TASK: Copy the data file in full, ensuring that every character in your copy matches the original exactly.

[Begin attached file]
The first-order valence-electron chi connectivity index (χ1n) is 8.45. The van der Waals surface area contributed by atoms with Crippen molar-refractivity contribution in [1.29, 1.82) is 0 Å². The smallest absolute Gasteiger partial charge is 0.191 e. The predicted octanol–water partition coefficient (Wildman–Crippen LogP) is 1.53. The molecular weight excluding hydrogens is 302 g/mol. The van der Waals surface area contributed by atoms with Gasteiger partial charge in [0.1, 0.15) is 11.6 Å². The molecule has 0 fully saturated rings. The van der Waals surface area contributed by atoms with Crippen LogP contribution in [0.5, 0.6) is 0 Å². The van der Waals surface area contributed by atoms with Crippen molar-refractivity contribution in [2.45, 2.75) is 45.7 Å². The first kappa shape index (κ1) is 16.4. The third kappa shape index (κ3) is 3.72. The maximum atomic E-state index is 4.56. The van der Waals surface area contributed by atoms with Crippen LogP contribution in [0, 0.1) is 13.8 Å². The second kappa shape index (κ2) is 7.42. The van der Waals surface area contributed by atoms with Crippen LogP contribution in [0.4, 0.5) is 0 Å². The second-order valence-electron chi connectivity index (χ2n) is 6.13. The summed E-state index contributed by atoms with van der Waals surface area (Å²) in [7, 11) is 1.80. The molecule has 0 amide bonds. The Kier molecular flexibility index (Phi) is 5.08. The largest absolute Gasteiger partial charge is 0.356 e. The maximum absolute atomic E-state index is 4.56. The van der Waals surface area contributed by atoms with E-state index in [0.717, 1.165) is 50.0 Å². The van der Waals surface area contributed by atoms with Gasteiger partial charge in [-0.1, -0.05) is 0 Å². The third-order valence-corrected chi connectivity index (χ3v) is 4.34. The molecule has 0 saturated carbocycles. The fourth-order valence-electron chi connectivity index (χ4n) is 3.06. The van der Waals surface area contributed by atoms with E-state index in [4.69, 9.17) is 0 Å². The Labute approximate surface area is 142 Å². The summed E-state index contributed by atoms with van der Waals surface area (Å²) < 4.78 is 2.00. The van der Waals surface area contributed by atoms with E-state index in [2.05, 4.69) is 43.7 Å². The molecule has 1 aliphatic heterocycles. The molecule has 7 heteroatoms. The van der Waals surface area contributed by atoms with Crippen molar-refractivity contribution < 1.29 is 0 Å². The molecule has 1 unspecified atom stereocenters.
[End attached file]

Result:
The first-order valence-electron chi connectivity index (χ1n) is 8.45. The van der Waals surface area contributed by atoms with Crippen molar-refractivity contribution in [1.29, 1.82) is 0 Å². The smallest absolute Gasteiger partial charge is 0.191 e. The predicted octanol–water partition coefficient (Wildman–Crippen LogP) is 1.53. The molecular weight excluding hydrogens is 302 g/mol. The van der Waals surface area contributed by atoms with Gasteiger partial charge in [0.1, 0.15) is 11.6 Å². The molecule has 0 fully saturated rings. The van der Waals surface area contributed by atoms with Crippen LogP contribution in [0.5, 0.6) is 0 Å². The van der Waals surface area contributed by atoms with Crippen molar-refractivity contribution in [2.45, 2.75) is 45.7 Å². The first kappa shape index (κ1) is 16.4. The third kappa shape index (κ3) is 3.72. The maximum atomic E-state index is 4.56. The van der Waals surface area contributed by atoms with Crippen LogP contribution in [0, 0.1) is 13.8 Å². The second kappa shape index (κ2) is 7.42. The van der Waals surface area contributed by atoms with Crippen LogP contribution in [0.4, 0.5) is 0 Å². The second-order valence-electron chi connectivity index (χ2n) is 6.13. The summed E-state index contributed by atoms with van der Waals surface area (Å²) in [7, 11) is 1.80. The molecule has 0 amide bonds. The Kier molecular flexibility index (Phi) is 5.08. The largest absolute Gasteiger partial charge is 0.356 e. The maximum absolute atomic E-state index is 4.56. The van der Waals surface area contributed by atoms with E-state index in [0.717, 1.165) is 50.0 Å². The van der Waals surface area contributed by atoms with Gasteiger partial charge in [-0.1, -0.05) is 0 Å². The third-order valence-corrected chi connectivity index (χ3v) is 4.34. The molecule has 0 saturated carbocycles. The fourth-order valence-electron chi connectivity index (χ4n) is 3.06. The van der Waals surface area contributed by atoms with E-state index in [4.69, 9.17) is 0 Å². The Labute approximate surface area is 142 Å². The summed E-state index contributed by atoms with van der Waals surface area (Å²) < 4.78 is 2.00. The van der Waals surface area contributed by atoms with E-state index in [2.05, 4.69) is 43.7 Å². The molecule has 1 aliphatic heterocycles. The molecule has 7 heteroatoms. The van der Waals surface area contributed by atoms with Crippen molar-refractivity contribution < 1.29 is 0 Å². The molecule has 1 unspecified atom stereocenters.